Re: Did some number crunching & northern locations are getting hit more frequently
Posted by Chris in Tampa
on 2/24/2017, 10:57 pm
|I was looking at some shear charts for the Caribbean since 2000. I don't know how accurate they are and it's hard to tell the time period if you want to compare the shear for a small period of time to compare to when a storm formed in the Carib.|
2000 to 2013 (for 2012 and 2013 change the link to the proper year):
To pull up some of 2014 through 2016, use the Internet Archive:
Maybe there is simply more shear in the Carib now. I can't tell from the charts though. It has seemed to me that in the past nine years there is often shear, some in central Carib and especially the eastern Carib. The western Carib is where things seem to more often get going. There are exceptions and I don't know about shear historically. (I only started following things in 2004.) It does seem that storms are forming more outside of the Carib lately. Waters are warmer further north and storms can form in more northern locations. Perhaps some other factors are in play too, even on some of the other charts at the links above.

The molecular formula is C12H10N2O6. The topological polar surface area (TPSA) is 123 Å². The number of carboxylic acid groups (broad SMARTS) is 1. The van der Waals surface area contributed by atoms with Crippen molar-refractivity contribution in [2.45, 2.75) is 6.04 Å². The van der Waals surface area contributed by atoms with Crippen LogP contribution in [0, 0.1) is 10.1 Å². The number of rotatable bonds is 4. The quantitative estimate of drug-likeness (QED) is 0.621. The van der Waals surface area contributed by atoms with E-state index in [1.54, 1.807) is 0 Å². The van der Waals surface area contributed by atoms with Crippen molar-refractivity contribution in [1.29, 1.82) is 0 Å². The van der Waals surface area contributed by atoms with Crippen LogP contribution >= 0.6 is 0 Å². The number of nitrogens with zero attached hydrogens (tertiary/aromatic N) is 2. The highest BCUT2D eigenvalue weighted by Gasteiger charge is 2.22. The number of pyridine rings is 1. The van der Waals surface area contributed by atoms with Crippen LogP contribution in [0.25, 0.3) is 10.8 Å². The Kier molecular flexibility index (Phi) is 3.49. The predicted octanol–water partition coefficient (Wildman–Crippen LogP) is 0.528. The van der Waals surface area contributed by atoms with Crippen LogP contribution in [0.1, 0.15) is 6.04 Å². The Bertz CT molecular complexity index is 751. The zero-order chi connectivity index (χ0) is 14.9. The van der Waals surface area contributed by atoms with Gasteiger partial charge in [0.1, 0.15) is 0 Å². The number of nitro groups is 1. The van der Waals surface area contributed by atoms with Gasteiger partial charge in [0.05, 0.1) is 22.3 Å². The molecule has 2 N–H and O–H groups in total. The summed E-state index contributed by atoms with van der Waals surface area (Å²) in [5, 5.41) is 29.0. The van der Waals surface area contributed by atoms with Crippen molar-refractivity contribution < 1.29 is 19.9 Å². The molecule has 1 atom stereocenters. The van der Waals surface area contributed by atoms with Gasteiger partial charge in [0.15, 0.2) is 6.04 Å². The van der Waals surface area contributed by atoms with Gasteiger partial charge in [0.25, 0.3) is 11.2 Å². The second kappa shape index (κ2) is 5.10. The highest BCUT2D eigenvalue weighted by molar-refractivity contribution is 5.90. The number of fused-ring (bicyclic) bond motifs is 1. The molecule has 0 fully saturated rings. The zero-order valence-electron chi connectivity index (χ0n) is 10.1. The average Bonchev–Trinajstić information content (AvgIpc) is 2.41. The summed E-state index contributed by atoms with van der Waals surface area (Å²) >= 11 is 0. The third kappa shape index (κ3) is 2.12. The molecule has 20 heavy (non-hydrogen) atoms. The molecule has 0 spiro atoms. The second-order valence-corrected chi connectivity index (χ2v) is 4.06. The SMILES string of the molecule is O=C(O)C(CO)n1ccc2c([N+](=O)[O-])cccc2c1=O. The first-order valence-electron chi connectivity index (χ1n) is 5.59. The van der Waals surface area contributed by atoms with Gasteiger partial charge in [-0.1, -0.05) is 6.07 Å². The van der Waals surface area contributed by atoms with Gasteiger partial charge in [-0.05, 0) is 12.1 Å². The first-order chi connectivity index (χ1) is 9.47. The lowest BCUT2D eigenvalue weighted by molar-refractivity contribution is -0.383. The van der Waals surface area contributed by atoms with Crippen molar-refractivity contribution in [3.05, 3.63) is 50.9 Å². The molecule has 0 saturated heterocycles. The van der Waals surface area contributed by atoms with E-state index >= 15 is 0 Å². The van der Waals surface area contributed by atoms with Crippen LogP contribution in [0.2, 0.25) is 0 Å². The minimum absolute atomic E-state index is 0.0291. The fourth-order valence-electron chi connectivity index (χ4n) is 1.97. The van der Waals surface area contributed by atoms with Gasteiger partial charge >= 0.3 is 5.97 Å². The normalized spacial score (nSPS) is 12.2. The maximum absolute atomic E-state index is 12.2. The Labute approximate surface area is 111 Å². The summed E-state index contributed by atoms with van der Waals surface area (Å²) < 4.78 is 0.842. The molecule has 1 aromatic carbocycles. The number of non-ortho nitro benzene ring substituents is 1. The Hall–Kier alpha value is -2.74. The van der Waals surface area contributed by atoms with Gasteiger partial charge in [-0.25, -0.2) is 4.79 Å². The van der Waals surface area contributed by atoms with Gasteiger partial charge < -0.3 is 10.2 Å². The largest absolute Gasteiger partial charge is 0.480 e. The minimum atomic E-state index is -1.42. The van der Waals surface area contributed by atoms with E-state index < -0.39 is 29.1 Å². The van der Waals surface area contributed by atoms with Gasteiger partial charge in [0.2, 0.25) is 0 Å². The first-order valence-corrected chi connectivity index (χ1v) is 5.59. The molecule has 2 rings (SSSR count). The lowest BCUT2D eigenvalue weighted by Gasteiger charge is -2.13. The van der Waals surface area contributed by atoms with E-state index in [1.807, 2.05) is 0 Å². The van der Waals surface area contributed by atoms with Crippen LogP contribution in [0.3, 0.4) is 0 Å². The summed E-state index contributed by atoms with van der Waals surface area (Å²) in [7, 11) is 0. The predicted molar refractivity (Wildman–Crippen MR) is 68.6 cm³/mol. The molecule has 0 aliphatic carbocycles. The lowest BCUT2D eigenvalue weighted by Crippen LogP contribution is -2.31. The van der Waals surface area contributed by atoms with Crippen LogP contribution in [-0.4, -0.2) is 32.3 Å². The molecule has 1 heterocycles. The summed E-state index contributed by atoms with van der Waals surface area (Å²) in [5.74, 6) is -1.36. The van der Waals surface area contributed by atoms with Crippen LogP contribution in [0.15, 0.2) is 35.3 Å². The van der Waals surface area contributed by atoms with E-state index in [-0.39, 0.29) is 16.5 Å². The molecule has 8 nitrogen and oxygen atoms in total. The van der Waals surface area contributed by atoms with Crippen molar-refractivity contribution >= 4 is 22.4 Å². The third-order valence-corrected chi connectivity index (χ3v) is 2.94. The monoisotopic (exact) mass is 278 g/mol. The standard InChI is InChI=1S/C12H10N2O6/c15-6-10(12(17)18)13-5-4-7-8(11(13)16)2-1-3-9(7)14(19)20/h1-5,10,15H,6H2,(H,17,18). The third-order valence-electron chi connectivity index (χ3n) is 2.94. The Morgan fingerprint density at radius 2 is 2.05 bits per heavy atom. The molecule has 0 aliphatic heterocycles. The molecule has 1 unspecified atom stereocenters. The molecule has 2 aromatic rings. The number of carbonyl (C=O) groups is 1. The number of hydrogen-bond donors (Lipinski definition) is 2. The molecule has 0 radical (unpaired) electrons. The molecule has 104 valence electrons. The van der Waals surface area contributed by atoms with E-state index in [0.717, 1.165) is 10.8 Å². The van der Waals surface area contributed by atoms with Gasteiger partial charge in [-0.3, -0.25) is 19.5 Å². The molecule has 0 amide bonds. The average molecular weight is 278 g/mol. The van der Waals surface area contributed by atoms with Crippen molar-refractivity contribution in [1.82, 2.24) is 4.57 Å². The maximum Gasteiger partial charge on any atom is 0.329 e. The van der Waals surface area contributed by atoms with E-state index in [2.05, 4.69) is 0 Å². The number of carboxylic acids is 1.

Where usually El Niño might suppress activity north of South America, it almost seems like it is like that more often even when it is not an El Niño.
Impacts of El Niño and La Niña on the hurricane season:
I don't know, do some storms form earlier and then curve away, therefore not entering the Carib? It seems like there is often a lot of waves moving across the Atlantic, then through the Carib and then just go into Central America, sometimes forming in the East Pacific. More typical of El Niño I guess, but it seems like that happens even when it is not. I'm not sure, but I'm only looking over a really short period. How is it changing over many decades? For that I have no clue. Things might be changing and there is not enough years to review to determine if there is a change and if so, why is it changing?
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